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with all the brightness and beauty of colour exhibited by the rainbow. He looked through the vista of futurity, and it was as pleasant to his mental eye as the lovely landscapes which graced the place of his nativity, were to his physical vision. He dreamed not of the possibility of his path of life containing so much as one solitary thorn; he pictured it to himself as a path which, from the beginning to the end, he would find strewed with flowers, soft to the feet, delightful to the eye, and fragrant to the smell.
And yet he had no independency on which to rely; he had not even a moderate competency to which he might look forward, as sure to afford him a refuge from want. He had been educated, and hitherto supported, on an annuity of 1201., which his mother received from Government, in virtue of her deceased husband having been an officer in the army. Being an only son, he was the idol of his mother's heart; every comfort which her means could procure was enjoyed
by him; and in the north of Scotland, where provisions of all kinds, fuel, house-rent, &c., are exceedingly cheap, a little sum, with judicious management, can be made to go a great length. If even in England, where living is more expensive, Goldsmith's poor curate was passing rich with his forty pounds a year, it may easily be believed that, with three times that sum, Joseph Jenkins and his mother were able to make a highly respectable appearance in a remote part of Scotland. With the latter, however, the pension died; and, as she had lived up to her income, there was no expectancy for her son. The possibility of the death of the maternal parent, though he had been furnished with what ought to have proved a striking illustration of the uncertainty of life by the death, in his eighteenth year, of his father, seems never to have occurred to Joseph. It is passing strange, apart from the religious aspects of the question, that, at the very moment we are surrounded with the emblems of death,
and when the graves of departed friends can scarcely be said to be closed on our view, we are not only insensible to those solemn considerations which are associated with the uncertainty of life, but even entirely overlook the fact that our death, and the deaths of surviving friends, must, sooner or later, succeed the dissolution of the friends that have gone before us. The author of "Night Thoughts" represents unreflecting man as considering himself immortal, while aware that all others are mortal. The observation admits of a more extended application. We often fondly fancy that the friends we most ardently love are immortal, as well as ourselves; or, which is practically the same thing, we forget that they, like the rest of mankind, must one day sicken and die, and vanish from our society and our sight.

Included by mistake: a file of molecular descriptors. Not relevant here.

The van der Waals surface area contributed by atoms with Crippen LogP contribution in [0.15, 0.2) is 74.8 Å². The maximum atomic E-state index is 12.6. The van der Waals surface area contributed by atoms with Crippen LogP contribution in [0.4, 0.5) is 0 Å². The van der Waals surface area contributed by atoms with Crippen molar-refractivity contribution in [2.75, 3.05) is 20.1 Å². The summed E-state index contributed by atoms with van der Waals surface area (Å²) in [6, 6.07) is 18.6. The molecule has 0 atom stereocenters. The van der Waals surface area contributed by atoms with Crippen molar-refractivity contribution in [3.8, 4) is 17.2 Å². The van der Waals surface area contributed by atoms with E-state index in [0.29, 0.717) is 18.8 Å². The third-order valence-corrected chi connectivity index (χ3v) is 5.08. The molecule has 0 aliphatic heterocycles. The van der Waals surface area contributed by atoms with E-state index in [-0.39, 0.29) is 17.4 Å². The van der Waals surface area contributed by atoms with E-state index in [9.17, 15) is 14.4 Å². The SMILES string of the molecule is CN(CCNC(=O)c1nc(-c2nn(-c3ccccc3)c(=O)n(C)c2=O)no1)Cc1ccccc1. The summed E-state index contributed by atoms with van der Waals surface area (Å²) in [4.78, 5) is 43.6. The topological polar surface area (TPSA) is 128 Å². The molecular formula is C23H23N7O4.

But though the loss of Joseph's father, and the daily dissolution of others around him, never opened his eyes to the possibility of his mother's being some day suddenly snatched from
him, and to the certainty of the event which happeneth to all, happening one day to her; his forgetfulness of that event did not defer it for even one little hour. She died within ten days of the twenty-fourth anniversary of his birth.
Thus thrown on his own resources, the question now forced itself, for the first time, on his serious attention-What was to be done to procure a livelihood? He had, as has already been remarked, a taste for literary pursuits; he was a young man of accurate and varied information, and he possessed considerable facility in the art of composition; some of his manuscript productions had been highly commended by competent judges: and the upshot was, that his friends advised him to quit his native country, and try his fortune, as a literary man, in the great metropolis.
The advice was in accordance with his own private predilections; for he was proud of being considered a literary man, and very ambitious of acquiring the reputation of a successful author.
He therefore resolved on repairing to London, and trusting for a subsistence to the produce of
He reached the metropolis in 1821, with twenty-five pounds in his pocket, which was all that remained of the proceeds of his mother's furniture, after discharging a variety of trifling debts which she owed, and providing himself with the needful supply of apparel.
Coming from a quiet, unpretending village, six hundred miles north of the metropolis, it may easily be imagined how much he was impressed with what he witnessed in London, as well as with the place itself. He was charmed with the novelty, and dazzled with the splendour, of what everywhere met his eye, as he passed along the great thoroughfares. Regent Street, however, possessed peculiar attractions to him. And here we may pause for a moment, though it will slightly interrupt the flow of the narrative, to make the observation, that not only no part of London, but nothing in Lon